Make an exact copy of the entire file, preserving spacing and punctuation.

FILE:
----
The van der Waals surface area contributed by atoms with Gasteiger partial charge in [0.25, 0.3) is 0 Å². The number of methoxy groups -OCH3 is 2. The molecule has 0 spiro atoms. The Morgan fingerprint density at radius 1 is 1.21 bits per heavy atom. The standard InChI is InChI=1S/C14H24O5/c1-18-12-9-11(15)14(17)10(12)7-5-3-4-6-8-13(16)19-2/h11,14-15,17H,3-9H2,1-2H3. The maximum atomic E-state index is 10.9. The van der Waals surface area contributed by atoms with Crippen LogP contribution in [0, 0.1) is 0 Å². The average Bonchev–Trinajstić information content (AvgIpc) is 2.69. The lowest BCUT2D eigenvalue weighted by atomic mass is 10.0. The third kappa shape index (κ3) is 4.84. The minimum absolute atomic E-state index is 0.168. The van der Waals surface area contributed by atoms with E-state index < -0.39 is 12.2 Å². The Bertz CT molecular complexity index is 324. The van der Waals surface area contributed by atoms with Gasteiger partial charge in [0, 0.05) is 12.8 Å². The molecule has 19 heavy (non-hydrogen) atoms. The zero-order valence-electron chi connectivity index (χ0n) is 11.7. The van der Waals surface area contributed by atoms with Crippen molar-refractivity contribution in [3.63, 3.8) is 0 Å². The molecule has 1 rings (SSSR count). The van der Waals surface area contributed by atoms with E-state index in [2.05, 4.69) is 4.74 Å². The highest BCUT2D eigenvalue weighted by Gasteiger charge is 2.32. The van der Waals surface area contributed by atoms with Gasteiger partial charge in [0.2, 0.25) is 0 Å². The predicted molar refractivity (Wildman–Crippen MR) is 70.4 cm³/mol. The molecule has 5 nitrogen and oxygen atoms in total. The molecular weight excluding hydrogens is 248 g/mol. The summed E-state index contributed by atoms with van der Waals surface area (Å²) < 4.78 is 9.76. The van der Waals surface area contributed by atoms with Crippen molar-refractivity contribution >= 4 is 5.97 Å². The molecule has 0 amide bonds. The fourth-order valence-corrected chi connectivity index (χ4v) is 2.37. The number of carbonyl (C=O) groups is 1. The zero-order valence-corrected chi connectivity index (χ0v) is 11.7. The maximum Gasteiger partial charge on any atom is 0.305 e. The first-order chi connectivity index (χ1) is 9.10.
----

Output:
The van der Waals surface area contributed by atoms with Gasteiger partial charge in [0.25, 0.3) is 0 Å². The number of methoxy groups -OCH3 is 2. The molecule has 0 spiro atoms. The Morgan fingerprint density at radius 1 is 1.21 bits per heavy atom. The standard InChI is InChI=1S/C14H24O5/c1-18-12-9-11(15)14(17)10(12)7-5-3-4-6-8-13(16)19-2/h11,14-15,17H,3-9H2,1-2H3. The maximum atomic E-state index is 10.9. The van der Waals surface area contributed by atoms with Crippen LogP contribution in [0, 0.1) is 0 Å². The average Bonchev–Trinajstić information content (AvgIpc) is 2.69. The lowest BCUT2D eigenvalue weighted by atomic mass is 10.0. The third kappa shape index (κ3) is 4.84. The minimum absolute atomic E-state index is 0.168. The van der Waals surface area contributed by atoms with E-state index < -0.39 is 12.2 Å². The Bertz CT molecular complexity index is 324. The van der Waals surface area contributed by atoms with Gasteiger partial charge in [0, 0.05) is 12.8 Å². The molecule has 19 heavy (non-hydrogen) atoms. The zero-order valence-electron chi connectivity index (χ0n) is 11.7. The van der Waals surface area contributed by atoms with Crippen molar-refractivity contribution in [3.63, 3.8) is 0 Å². The molecule has 1 rings (SSSR count). The van der Waals surface area contributed by atoms with E-state index in [2.05, 4.69) is 4.74 Å². The highest BCUT2D eigenvalue weighted by Gasteiger charge is 2.32. The van der Waals surface area contributed by atoms with Gasteiger partial charge in [0.2, 0.25) is 0 Å². The predicted molar refractivity (Wildman–Crippen MR) is 70.4 cm³/mol. The molecule has 5 nitrogen and oxygen atoms in total. The molecular weight excluding hydrogens is 248 g/mol. The summed E-state index contributed by atoms with van der Waals surface area (Å²) < 4.78 is 9.76. The van der Waals surface area contributed by atoms with Crippen molar-refractivity contribution >= 4 is 5.97 Å². The molecule has 0 amide bonds. The fourth-order valence-corrected chi connectivity index (χ4v) is 2.37. The number of carbonyl (C=O) groups is 1. The zero-order valence-corrected chi connectivity index (χ0v) is 11.7. The maximum Gasteiger partial charge on any atom is 0.305 e. The first-order chi connectivity index (χ1) is 9.10.